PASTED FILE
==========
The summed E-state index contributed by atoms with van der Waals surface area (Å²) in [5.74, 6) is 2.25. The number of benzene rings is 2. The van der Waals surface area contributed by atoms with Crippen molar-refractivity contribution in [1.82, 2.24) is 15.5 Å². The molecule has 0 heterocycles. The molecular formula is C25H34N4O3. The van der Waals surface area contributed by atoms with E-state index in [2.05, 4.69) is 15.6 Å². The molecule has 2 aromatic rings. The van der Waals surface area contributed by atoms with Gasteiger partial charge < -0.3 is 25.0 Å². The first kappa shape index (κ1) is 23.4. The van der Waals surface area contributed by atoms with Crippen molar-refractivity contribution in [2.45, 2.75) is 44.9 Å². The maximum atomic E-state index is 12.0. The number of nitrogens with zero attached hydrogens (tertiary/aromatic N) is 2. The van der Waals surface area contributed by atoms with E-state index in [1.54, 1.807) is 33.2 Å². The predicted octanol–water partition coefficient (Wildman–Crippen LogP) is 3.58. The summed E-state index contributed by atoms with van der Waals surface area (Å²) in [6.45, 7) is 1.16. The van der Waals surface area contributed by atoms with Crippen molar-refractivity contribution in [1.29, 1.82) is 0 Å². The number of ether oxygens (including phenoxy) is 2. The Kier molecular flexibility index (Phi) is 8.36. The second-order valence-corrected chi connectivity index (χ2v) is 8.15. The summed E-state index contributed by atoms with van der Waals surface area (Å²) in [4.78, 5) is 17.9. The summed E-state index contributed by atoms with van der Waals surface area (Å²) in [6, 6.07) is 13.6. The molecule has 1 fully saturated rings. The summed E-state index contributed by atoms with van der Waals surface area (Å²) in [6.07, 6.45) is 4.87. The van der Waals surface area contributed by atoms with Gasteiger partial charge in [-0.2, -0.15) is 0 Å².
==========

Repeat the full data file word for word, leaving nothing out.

The summed E-state index contributed by atoms with van der Waals surface area (Å²) in [5.74, 6) is 2.25. The number of benzene rings is 2. The van der Waals surface area contributed by atoms with Crippen molar-refractivity contribution in [1.82, 2.24) is 15.5 Å². The molecule has 0 heterocycles. The molecular formula is C25H34N4O3. The van der Waals surface area contributed by atoms with E-state index in [2.05, 4.69) is 15.6 Å². The molecule has 2 aromatic rings. The van der Waals surface area contributed by atoms with Gasteiger partial charge < -0.3 is 25.0 Å². The first kappa shape index (κ1) is 23.4. The van der Waals surface area contributed by atoms with Crippen molar-refractivity contribution in [2.45, 2.75) is 44.9 Å². The maximum atomic E-state index is 12.0. The number of nitrogens with zero attached hydrogens (tertiary/aromatic N) is 2. The van der Waals surface area contributed by atoms with E-state index in [1.54, 1.807) is 33.2 Å². The predicted octanol–water partition coefficient (Wildman–Crippen LogP) is 3.58. The summed E-state index contributed by atoms with van der Waals surface area (Å²) in [6.45, 7) is 1.16. The van der Waals surface area contributed by atoms with Crippen molar-refractivity contribution in [1.29, 1.82) is 0 Å². The number of ether oxygens (including phenoxy) is 2. The Kier molecular flexibility index (Phi) is 8.36. The second-order valence-corrected chi connectivity index (χ2v) is 8.15. The summed E-state index contributed by atoms with van der Waals surface area (Å²) in [4.78, 5) is 17.9. The summed E-state index contributed by atoms with van der Waals surface area (Å²) in [6, 6.07) is 13.6. The molecule has 1 fully saturated rings. The summed E-state index contributed by atoms with van der Waals surface area (Å²) in [6.07, 6.45) is 4.87. The van der Waals surface area contributed by atoms with Gasteiger partial charge in [-0.2, -0.15) is 0 Å².